- The healthcare revenue cycle contains many moving parts. Hospitals and health systems typically rely on a patchwork of technologies and best practices to ensure everything from patient access and registration to medical billing and collections is running smoothly.
Nearly 69 percent of hospitals and health systems use more than one vendor solution for revenue cycle management, according to a recent HIMSS Analytics and Dimensional Insight survey.
But the combination of revenue cycle management solutions can create workflow inefficiencies and actually increase the cost to collect for hospitals and health systems. Survey respondents using more than one revenue cycle management solution also reported more issues with claim denials management compared to their counterparts with more centralized solutions.
Inefficiencies and higher costs associated with varying revenue cycle management solutions only gets worse as health systems grow in size. Hospitals operating within a large health system may also implement different technologies and best practices, making it difficult for the health system as whole to improve its bottom line.
The nation’s largest non-profit health system, Ascension Health, recently faced a lack of revenue cycle management standardization among its 151 hospitals across 21 states and Washington DC.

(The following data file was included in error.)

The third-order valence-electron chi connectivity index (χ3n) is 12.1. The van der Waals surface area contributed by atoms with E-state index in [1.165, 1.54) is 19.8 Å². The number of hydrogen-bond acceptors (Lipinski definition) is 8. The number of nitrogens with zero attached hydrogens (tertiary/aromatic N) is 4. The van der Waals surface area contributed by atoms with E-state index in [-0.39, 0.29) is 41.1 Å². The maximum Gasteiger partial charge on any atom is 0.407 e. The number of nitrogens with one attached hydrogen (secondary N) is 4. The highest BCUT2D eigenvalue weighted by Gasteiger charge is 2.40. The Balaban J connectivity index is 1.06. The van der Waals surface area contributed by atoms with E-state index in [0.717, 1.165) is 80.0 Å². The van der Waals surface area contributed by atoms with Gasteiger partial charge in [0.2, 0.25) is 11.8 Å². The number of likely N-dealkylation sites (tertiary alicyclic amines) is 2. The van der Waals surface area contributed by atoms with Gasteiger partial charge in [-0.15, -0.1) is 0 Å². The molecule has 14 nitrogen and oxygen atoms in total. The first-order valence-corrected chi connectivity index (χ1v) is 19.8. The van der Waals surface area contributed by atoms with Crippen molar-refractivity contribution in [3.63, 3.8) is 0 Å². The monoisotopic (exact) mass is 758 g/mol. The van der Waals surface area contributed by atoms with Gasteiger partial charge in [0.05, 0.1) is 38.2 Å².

Ascension prides itself on supporting its over 2,600 care sites across the country through shared services, especially in the revenue cycle space. The health system currently provides business services so front-line staff can focus on the core of healthcare – caring for patients.
But sharing services to streamline the revenue cycle and care delivery can be difficult when hospitals in a health system each have their own way of operating. The variation can also influence other aspects of care outside of the revenue cycle.
“Variation becomes challenging to operate when you move to a shared service environment,” said Andrew Gwin, Ascension Health’s Senior Regional Director of Revenue Cycle.
“Lack of standardization impacted our patient experience,” he also recently told RevCycleIntelligence.com. “As we become more known by our Ascension name, it is important that we have that same shared experience for our patients and our providers within the revenue cycle.”
Hospitals and health systems across the country are facing a revenue cycle management standardization challenge. But many are not addressing the issue because of a lack of available capital for revenue cycle management upgrades, Gwin explained.
“Capital isn’t easy to come by in the revenue cycle for a lot of hospitals in today’s environment,” he said. “Generally, hospitals spend available capital on clinical technology, which as a consumer, that's where I want it to be spent. So, most organizations don't have the capital to invest in some of the revenue cycle technologies to improve revenue cycle KPIs and efficiencies for cost to collect.”
But healthcare organizations have the opportunity to overcome both a lack of standardization and capital by working with an end-to-end revenue cycle management vendor that not only provides a high-quality suite of technology, but also acts as a true partner, Gwin explained.
Implementing an end-to-end RCM solution
Revenue cycle management vendor partnerships come in a variety of shapes and sizes. Some companies offer standalone technology products for a specific component of the revenue cycle, while other vendors provide a suite of technology to cover all components.